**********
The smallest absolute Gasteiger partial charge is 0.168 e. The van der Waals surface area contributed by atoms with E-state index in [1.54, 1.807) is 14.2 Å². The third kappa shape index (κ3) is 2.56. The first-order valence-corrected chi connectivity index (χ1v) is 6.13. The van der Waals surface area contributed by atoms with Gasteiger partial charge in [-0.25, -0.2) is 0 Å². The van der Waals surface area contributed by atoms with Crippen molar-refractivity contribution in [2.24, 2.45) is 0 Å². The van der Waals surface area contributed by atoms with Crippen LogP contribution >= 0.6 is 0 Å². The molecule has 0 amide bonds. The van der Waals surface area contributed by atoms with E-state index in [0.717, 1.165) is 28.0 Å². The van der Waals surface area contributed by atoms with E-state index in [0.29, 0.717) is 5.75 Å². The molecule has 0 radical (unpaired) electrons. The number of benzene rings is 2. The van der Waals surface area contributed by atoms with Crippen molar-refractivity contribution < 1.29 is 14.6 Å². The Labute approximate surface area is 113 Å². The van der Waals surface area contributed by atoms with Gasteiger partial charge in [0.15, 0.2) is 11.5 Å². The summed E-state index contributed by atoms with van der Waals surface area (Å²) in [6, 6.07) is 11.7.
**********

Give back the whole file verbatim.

The smallest absolute Gasteiger partial charge is 0.168 e. The van der Waals surface area contributed by atoms with E-state index in [1.54, 1.807) is 14.2 Å². The third kappa shape index (κ3) is 2.56. The first-order valence-corrected chi connectivity index (χ1v) is 6.13. The van der Waals surface area contributed by atoms with Gasteiger partial charge in [-0.25, -0.2) is 0 Å². The van der Waals surface area contributed by atoms with Crippen molar-refractivity contribution in [2.24, 2.45) is 0 Å². The van der Waals surface area contributed by atoms with Crippen LogP contribution >= 0.6 is 0 Å². The molecule has 0 amide bonds. The van der Waals surface area contributed by atoms with E-state index in [0.717, 1.165) is 28.0 Å². The van der Waals surface area contributed by atoms with E-state index in [0.29, 0.717) is 5.75 Å². The molecule has 0 radical (unpaired) electrons. The number of benzene rings is 2. The van der Waals surface area contributed by atoms with Crippen molar-refractivity contribution < 1.29 is 14.6 Å². The Labute approximate surface area is 113 Å². The van der Waals surface area contributed by atoms with Gasteiger partial charge in [0.15, 0.2) is 11.5 Å². The summed E-state index contributed by atoms with van der Waals surface area (Å²) in [6, 6.07) is 11.7.